In 2019, I have belonged to no fewer than seven state and national associations in the audiology/otolaryngology spaces. These costs run, each year, around $1500 total in dues and memberships alone. In the past, I have joined these entities in order to support them and their cause, mission or movement. Like many of you, I joined because I thought I should.  In 2019 though I have done a bit of soul and my hope is that my journey will help my colleagues also reconsider their choices in 2020.

First, let’s start at the state level.  In my opinion, state audiology associations are the best value, and undeniably, the most important membership to have and maintain.  Why you may ask? First, a state license is the only requirement to practice audiology in the United States.  Period. ASHA and/or AAA certification, while possibly being required by a smattering of employers, is not a requirement to be an audiologist and is redundant to licensure. State audiology associations and their volunteers help seat licensure boards, create and shepherd licensure act and rules changes, and respond to legislative, regulatory, and managed care threats and opportunities.  In other words, it is these folks that help protect our day to day right to practice and landscape in which we work. Secondly, they offer affordable and easy access to continuing education opportunities. Finally, they are a wonderful place to network with your “neighbors”. Unfortunately, state audiology associations are underrepresented in almost every state.  The membership numbers just do not reflect the acknowledgment of the invaluable role they play in our practices. Audiologists want folks to protect their scope of practice but do not realize that it takes membership, convention attendance and fundraising dollars to make that happen!  A lobbyist, which is required at the state level, costs an association between $20,000  and $50,000 every year!  If there is one membership I will NEVER give up, it is my membership in my state association, which, in my case, is the Illinois Academy of Audiology.  It is the best $115 can ever spend!

Now, national audiology associations offer a tougher decision because there are so many options.  Did you know that audiology, despite is rather small size, is represented by no fewer than ten stakeholder groups and more than one “parent” group, who each purport to represent the profession? These parent groups can say they are the main representation because many of us belong to both groups. As a result, they each get to count us as one of them. This fragmentation could be part of our demise. We need to decide who we want to represent us and our profession and end the days of being part of so many groups.  I know this is hard; I too need and will be making this decision for 2020. Here are the things I am considering in making my decision:
·      Whose organizational mission, and accompanying actions, best represent my vision for the future of the profession?
·      Which organization do I trust to protect the profession of audiology over it is own association interests?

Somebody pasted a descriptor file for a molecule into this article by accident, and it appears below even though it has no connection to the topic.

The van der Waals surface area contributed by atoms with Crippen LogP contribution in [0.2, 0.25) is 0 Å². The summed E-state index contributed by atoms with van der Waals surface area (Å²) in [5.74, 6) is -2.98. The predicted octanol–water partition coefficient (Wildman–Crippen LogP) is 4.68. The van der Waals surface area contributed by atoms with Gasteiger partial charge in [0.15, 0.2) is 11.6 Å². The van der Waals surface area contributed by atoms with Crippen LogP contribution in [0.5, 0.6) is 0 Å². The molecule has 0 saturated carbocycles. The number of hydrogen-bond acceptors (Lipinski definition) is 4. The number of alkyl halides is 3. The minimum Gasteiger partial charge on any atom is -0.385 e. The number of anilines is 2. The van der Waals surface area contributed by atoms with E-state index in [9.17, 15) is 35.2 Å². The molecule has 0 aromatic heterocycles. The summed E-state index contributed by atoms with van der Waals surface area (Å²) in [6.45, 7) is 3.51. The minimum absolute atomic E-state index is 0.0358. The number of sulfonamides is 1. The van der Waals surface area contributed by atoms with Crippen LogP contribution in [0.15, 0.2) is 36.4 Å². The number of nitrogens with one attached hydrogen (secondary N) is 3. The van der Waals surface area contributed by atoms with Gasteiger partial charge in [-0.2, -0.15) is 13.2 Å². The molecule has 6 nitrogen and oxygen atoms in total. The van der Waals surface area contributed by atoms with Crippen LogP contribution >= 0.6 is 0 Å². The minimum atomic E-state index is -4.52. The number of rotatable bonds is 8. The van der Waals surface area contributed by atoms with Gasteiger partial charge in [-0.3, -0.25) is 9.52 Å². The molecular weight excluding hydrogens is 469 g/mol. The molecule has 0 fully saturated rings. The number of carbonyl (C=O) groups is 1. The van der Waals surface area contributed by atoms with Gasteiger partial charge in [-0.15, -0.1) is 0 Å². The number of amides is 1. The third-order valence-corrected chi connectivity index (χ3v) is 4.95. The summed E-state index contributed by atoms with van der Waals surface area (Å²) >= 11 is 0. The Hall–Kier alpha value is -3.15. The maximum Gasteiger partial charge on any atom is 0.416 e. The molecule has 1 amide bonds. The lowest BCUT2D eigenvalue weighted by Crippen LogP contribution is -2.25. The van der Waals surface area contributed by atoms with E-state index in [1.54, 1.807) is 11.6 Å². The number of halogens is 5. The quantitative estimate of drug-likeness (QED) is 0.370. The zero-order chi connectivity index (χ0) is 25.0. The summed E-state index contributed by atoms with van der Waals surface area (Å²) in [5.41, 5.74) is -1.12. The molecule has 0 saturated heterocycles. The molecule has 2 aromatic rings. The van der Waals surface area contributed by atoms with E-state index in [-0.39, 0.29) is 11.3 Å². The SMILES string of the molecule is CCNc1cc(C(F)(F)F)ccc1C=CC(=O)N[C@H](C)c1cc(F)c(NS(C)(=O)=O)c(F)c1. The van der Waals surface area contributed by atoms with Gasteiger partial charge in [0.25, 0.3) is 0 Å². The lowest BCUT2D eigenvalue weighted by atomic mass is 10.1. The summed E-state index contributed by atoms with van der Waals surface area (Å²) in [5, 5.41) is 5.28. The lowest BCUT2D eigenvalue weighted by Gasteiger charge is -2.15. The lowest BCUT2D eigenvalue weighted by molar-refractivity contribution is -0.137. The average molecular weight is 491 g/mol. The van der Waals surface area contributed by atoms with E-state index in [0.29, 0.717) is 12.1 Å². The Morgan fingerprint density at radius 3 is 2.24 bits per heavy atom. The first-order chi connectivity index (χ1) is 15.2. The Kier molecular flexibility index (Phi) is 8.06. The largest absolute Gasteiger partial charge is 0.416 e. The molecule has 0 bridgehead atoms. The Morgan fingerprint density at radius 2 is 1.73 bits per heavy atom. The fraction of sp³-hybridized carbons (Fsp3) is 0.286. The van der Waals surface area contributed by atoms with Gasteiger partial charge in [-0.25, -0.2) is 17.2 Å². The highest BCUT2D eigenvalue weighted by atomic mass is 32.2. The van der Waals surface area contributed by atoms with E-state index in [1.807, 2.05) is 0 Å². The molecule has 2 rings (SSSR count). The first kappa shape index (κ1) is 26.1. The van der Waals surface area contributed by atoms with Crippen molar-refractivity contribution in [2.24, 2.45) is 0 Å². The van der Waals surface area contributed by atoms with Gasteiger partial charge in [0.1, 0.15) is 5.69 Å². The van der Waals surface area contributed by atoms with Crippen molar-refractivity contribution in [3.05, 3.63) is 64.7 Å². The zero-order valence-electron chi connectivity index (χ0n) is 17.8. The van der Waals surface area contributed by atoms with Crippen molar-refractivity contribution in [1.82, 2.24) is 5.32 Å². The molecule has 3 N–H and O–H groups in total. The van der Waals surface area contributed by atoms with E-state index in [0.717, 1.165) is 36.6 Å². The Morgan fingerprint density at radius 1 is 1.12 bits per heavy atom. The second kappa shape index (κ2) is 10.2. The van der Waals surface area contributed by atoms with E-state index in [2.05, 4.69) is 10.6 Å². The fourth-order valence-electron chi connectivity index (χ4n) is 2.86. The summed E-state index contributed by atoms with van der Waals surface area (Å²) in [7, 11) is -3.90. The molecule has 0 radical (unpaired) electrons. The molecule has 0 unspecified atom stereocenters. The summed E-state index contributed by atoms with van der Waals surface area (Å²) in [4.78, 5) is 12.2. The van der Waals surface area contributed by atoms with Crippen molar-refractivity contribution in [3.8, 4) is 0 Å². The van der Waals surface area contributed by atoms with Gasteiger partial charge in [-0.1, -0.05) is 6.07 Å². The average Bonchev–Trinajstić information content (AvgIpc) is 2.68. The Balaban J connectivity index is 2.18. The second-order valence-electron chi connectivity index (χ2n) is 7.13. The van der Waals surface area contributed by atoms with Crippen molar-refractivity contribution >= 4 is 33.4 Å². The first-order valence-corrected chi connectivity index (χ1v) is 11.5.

·      Which organization is honest and transparent in their dealings with members and colleagues?
·      Which organization has the human and financial resources to move the profession of audiology forward?
·      Which organization offers valuable member benefits, journals, and training opportunities?
·      Which organization responds in a timely, honest manner to member inquiries and concerns?
·      Which organization has the best vision and plan for audiology’s legislative and regulatory future?
·      Which organization has a “hill they are willing to die on” where they put the well-being of the profession ahead of the survival of the association?
·      Which organization is the most inclusive?
·      Which organization provides the best value of the member dollars I paid?

I am going to decide, in 2020, between the American Academy of Audiology (AAA) and the American Speech Language Hearing Association (ASHA) memberships once and for all in 2020. I encourage many of my colleagues to consider doing the same so both organizations cannot say they represent each of us. We need a true, singular professional leader and membership (like voting) is the only way our voices can be heard and that our message can be clear and consistent.

Despite the fact that I feel as though I should support and be represented by one of the two larger audiology associations, for me, the Academy of Doctors of Audiology is my professional home because my professional value and priorities best mesh with theirs. While I would LOVE to see it as the primary audiology association (because they have and continue to do so much for all of the profession given their limited size), I am not sure that is realistic.  Each of you may also have another professional association that is not AAA or ASHA and better serves your professional needs.  If so, great! But, again, I encourage all of us to support AAA OR ASHA as well as these other valuable associations. I, for example, will remain an ADA member and a member of ASHA or AAA. These decisions will also reduce my costs and give me dollars to donate to advocacy or awareness initiatives.

Finally, I have been a member of the Academy of Otolaryngology Head and Neck Surgery for at least two decades.  I find their clinical guidelines and resources to be stellar, as well as the access to a plethora of excellent journals.  In 2020, I have to decide if continuing this membership is in the best interest of me, my clients, and the profession.